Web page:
I don’t know what you’re doing today, but I’m doing something special. I try to never let political issues or opinions feature on this blog, but today I’m breaking my own rule. I’ll excessively show you my political preference and take you to a ballot wonderland. Remember those annoying people that take a photo of their ballot? Take a quick look:
The picture is a bit shaken, because I thought it might be illegal to take a picture. That wasn’t the biggest fear, but I was seriously afraid people would know I’d put it on Twitter (which I did, but I would be ashamed if anyone found out).
That’s the Dutch ballot. Whatever you thought it was, please tell me in the comments. I’ll try and explain why it looks like a Norwegian crossword puzzle. We have about twelve political parties, who fill up the 150 seats in the House of Representatives. By picking a name, you vote for the party that person is with, and if that person would get enough votes on his own, he might actually jump a few places.
This is the result of last September’s elections. Those two parties with 41 and 39 seats are respectively the right-wing party and a moderate left-wing party, who are actually working together now. Normally, parties along the right-left spectrum might try to form a coalition (76 seats at least), but these last elections turned out to be pretty polarizing. If you are ever eligible to vote in the Netherlands, I recommend ChristenUnie. Not only will you be rooting for the underdog, you’d also be voting for the only party that mixes christian values with common sense and pragmatism (not to be confused with trading values FOR pragmatism).
So, are you jealous of our system?
Don’t worry, the title was mostly just to catch your attention (because politics is so sexy). With the current Republican debates, caucuses and I know what, I believe it is time for me to tell you how American politics are viewed outside of the US. First of all, we’re all watching. People I know (granted, all in college) can name at least the two most important runners for the Republican nomination and most of them can voice well-founded opinions about them. I don’t know why, but American politics may be the sexiest in the world. First of all, they might be the most important in today’s world. Also, they’re being well-covered. But most importantly: it’s fantastic entertainment. The slip ups are ever-present and the two-party system seems to force people into fighting over lies such as Dutch people being killed in nursing homes.
'In Holland, they even euthanize aborted babies. True story.'
So, all these things together make for great fun following the American political news. It’s better than the Dutch news, which is either boring or annoying. Wait, maybe that’s not true. Maybe it’s the impact American politics have, paired with more interesting people. Whatever it is, I cannot wait for October and November when Mitt Romney will somehow have to combine Newt Gingrich’s charisma, Ron Paul’s elderly wisdom and Santorum’s conservative views with his own unique style. Yes, I’m looking forward to it. So much.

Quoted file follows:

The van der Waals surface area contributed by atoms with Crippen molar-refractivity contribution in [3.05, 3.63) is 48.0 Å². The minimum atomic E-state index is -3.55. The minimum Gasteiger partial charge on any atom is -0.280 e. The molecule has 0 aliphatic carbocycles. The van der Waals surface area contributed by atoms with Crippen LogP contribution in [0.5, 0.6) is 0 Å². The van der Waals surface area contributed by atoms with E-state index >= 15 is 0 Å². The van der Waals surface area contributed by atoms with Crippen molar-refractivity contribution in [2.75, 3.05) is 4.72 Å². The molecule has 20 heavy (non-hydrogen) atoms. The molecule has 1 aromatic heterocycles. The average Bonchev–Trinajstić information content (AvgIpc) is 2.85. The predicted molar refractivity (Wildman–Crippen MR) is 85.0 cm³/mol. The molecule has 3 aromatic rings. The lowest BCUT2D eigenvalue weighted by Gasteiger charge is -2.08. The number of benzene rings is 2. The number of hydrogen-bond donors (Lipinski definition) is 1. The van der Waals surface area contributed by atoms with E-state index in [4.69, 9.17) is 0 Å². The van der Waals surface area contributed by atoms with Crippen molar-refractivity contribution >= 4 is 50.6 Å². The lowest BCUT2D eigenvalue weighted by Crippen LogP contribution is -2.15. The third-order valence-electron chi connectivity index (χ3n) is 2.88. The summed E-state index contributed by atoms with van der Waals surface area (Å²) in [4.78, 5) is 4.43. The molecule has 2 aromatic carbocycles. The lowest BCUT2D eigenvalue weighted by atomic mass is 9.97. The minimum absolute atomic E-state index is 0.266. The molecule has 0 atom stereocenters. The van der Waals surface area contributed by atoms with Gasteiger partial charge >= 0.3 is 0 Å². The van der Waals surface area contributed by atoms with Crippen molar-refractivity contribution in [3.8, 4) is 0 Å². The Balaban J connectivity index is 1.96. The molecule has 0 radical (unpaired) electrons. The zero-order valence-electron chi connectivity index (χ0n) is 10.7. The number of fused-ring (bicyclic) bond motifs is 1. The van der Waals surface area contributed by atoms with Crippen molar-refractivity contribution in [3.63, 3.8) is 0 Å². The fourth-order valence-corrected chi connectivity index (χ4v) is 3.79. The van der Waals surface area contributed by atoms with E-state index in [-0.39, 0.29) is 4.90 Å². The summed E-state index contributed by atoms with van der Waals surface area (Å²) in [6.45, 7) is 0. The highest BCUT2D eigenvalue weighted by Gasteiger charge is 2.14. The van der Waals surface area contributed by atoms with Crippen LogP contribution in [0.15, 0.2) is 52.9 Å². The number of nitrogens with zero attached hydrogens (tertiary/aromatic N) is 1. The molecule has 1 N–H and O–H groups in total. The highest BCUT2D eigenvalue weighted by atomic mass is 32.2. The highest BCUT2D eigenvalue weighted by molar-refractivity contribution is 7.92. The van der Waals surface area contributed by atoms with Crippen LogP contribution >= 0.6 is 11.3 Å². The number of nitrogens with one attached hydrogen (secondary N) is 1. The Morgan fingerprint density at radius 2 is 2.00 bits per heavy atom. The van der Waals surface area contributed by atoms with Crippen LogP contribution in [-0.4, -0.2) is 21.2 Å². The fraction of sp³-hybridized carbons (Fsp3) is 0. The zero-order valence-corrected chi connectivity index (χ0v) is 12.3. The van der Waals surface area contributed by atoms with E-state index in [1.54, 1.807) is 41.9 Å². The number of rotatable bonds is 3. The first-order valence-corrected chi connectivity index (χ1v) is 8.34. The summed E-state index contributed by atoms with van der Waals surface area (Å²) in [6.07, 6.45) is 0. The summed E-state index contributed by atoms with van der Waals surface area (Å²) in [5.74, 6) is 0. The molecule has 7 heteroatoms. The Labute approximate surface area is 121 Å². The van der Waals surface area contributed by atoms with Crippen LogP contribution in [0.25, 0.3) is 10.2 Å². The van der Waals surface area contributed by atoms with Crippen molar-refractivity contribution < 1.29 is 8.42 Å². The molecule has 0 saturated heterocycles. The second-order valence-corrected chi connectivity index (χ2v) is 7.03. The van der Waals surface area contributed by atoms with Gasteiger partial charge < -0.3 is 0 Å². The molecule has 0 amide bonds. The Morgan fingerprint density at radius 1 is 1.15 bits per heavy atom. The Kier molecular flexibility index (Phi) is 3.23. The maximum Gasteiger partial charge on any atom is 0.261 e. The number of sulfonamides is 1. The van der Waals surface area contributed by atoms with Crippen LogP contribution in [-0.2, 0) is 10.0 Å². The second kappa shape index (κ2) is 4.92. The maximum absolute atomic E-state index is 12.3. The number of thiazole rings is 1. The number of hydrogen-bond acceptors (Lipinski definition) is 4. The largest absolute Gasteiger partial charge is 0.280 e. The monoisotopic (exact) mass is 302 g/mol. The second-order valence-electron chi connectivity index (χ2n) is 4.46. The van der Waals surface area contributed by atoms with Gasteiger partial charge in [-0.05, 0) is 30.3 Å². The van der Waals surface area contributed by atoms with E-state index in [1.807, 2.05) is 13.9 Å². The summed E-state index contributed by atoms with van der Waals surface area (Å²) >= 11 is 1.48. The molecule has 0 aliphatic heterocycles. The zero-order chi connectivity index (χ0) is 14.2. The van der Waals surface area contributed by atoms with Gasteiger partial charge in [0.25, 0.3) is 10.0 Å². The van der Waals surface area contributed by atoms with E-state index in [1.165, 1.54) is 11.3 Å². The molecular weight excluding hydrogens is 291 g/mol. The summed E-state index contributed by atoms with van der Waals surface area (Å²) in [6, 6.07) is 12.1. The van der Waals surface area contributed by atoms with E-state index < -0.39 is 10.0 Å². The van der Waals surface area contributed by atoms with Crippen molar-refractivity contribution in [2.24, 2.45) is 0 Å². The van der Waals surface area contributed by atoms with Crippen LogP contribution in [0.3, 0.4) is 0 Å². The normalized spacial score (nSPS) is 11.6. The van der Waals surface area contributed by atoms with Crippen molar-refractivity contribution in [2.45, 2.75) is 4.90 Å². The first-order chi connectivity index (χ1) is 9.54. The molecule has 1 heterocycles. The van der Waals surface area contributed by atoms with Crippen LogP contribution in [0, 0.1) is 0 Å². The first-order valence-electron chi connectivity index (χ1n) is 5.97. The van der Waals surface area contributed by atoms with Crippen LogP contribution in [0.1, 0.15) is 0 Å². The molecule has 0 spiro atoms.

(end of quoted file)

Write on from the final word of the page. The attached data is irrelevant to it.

One of the basic rules of networking is to avoid four heavy topics: sex, money, religion and politics. For Americans, sex is an easy topic to avoid. Politics on the other hand are impossible to avoid.
The country breathes politics. Driving around for ten minutes, you will see bumper stickers that confirm every stereotype there is about Americans (probably also because loud, annoying, biased and hard-headed people like bumper stickers the most). When I was in California, I saw a lady walking around in a shirt that said: ‘Slaves had their healthcare taken care of too’. Although I wondered why she was proud of a country that takes better care of its slaves than its poor, I didn’t ask. Also, I know I am biased, no need to point that one out.
Besides the bumper sticker madness, there was room for hand fans saying ‘Republicans are cool’, giant billboards and forcing opinions when in normal conversations. I didn’t mind any of those. I’m just not used to it. Even in my class, I don’t know about most peoples voting preferences, but in Missouri I could sometimes find out in about two minutes. Of course, you don’t have to chose from over ten different parties, so that does make it easier to define someone’s party. It’s a subject that will present itself anywhere you go. As I’m planning to come over in the 2012 summer, I have one thing to tell you: bring it on for 2012. Entertain me.